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Two warships, carrying 650 SDF troops, head to typhoon-ravaged Philippines

36 Comments

Japan on Monday dispatched two warships, carrying some 650 troops, to the typhoon-ravaged Philippines in the first major contingent of the military's largest overseas aid deployment.

The two vessels, also carrying six helicopters, left the western port of Kure and are scheduled to arrive in the Philippines on Friday, said a defense ministry spokesman.

He added that Japan's Self-Defense Forces (SDF) are sending a total of 10 planes Monday to the disaster-struck nation -- seven C-130 transport planes, two KC-767 tanker planes and one U-4 multi-purpose support aircraft.

The troops' duties will include providing medical support and transporting relief goods.

An advance team of about 50 SDF personnel was sent last week while the total troop deployment was expected to rise to almost 1,200 in all.

But the timeline for sending the remainder of the troops was not immediately clear.

It is the first time Japanese troops have been active in Leyte -- an area hit hard by Super Typhoon Haiyan -- since the island turned into one of the biggest battlegrounds of World War II when U.S. forces counter-invaded in 1944.

The 1,180-strong contingent will be the largest single relief operation team ever sent abroad by Japan's defense forces.

Previous overseas missions by the SDF, which adheres to the country's post-war pacifist constitution, have usually numbered in the hundreds.

The previous record was 925 personnel sent in 2005 to Sumatra after the Indonesian island was ravaged by a massive earthquake-triggered tsunami.

Other deployments have included UN peace-keeping missions in Cambodia and East Timor as well as logistical activities in Iraq and naval refuelling operations in the Indian Ocean to back the U.S. military in Afghanistan.

© (c) 2013 AFP

©2021 GPlusMedia Inc.

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left the western port of Kure and are scheduled to arrive in the Philippines on Friday, said a defense ministry spokesman.

seems too late, by the time US/UK military personnel might be returning home after completing emergency tasks in Philippines.

-13 ( +4 / -17 )

Better late than never and a lot more than a ton of other countries, much appreciated I'm sure.

9 ( +15 / -6 )

Agree. Throw a thousand pallets of water and Cup O Noodles on board and sail within two days.

Not two weeks. But, it's better than other countries who have done nothing.

12 ( +13 / -1 )

The survivors are actually more dependent on aid now than they ever were, disease and malnourishment have the potential to claim many more lives than the multiple Tsunami.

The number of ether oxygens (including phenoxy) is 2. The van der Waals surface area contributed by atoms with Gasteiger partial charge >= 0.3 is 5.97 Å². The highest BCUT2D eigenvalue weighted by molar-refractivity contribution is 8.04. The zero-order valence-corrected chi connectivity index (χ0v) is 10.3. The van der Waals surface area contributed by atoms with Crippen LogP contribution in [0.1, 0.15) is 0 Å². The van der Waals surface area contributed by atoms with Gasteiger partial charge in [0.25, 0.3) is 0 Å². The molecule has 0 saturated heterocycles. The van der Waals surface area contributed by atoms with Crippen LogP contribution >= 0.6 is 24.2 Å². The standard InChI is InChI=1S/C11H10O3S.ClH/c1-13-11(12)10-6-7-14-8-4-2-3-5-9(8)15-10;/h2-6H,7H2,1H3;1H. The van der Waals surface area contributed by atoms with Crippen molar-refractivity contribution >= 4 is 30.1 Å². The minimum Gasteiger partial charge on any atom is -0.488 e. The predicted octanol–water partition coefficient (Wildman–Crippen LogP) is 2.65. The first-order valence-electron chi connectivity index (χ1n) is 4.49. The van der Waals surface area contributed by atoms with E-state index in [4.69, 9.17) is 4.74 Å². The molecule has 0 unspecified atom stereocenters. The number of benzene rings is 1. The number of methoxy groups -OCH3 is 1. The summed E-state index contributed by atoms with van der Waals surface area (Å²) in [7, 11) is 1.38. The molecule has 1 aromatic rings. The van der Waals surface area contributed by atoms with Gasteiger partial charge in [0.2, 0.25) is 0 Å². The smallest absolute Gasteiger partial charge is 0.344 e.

9 ( +10 / -1 )

Nearly 70 years after US and Japanese militaries fought each other at Leyte now both there to help the Philippine disaster victims. How things change over time. Some counties can learn from this, if they had any desire to learn.

some14someNov. 19, 2013 - 07:13AM JST seems too late, by the time US/UK military personnel might be returning home after completing emergency tasks in >Philippines.

No it's not too late. The British warship is coming even later.

15 ( +18 / -3 )

There are 7000 islands affected by the storm and the Philippines isn't able to cover them and get supplies to them. According to the NYT they are in dire need of help so this will be a big help.

11 ( +11 / -0 )

With the many islands there the death toll from the after effects will be alarming.

3 ( +3 / -0 )

I watched video of people looking all over trying to look under broken houses and children begging food and.or water. There are many helpers but don't seem not enough. American kelp is great news.

4 ( +5 / -1 )

I thought I gave a link which details the activities of JSDF including the recovery process. They been known to repair and restore key life lines as well.

1 ( +4 / -3 )

No it's not too late. The British warship is coming even later.

Wrong, HMS Daring has already docked in Cebu.

3 ( +7 / -4 )

It is great JSDF is able to help. Philippine need a mot and lot of humanitalian help beside water and food.

5 ( +6 / -1 )

It is the first time Japanese troops have been active in Leyte—an area hit hard by Super Typhoon Haiyan—since the island turned into one of the biggest battlegrounds of World War II when U.S. forces counter-invaded in 1944.

Why even write this? Is the story not about Japan helping the people of the Philippines? Why not add the fact that the Americans took over after defeating the Spanish? You know, just to be fair.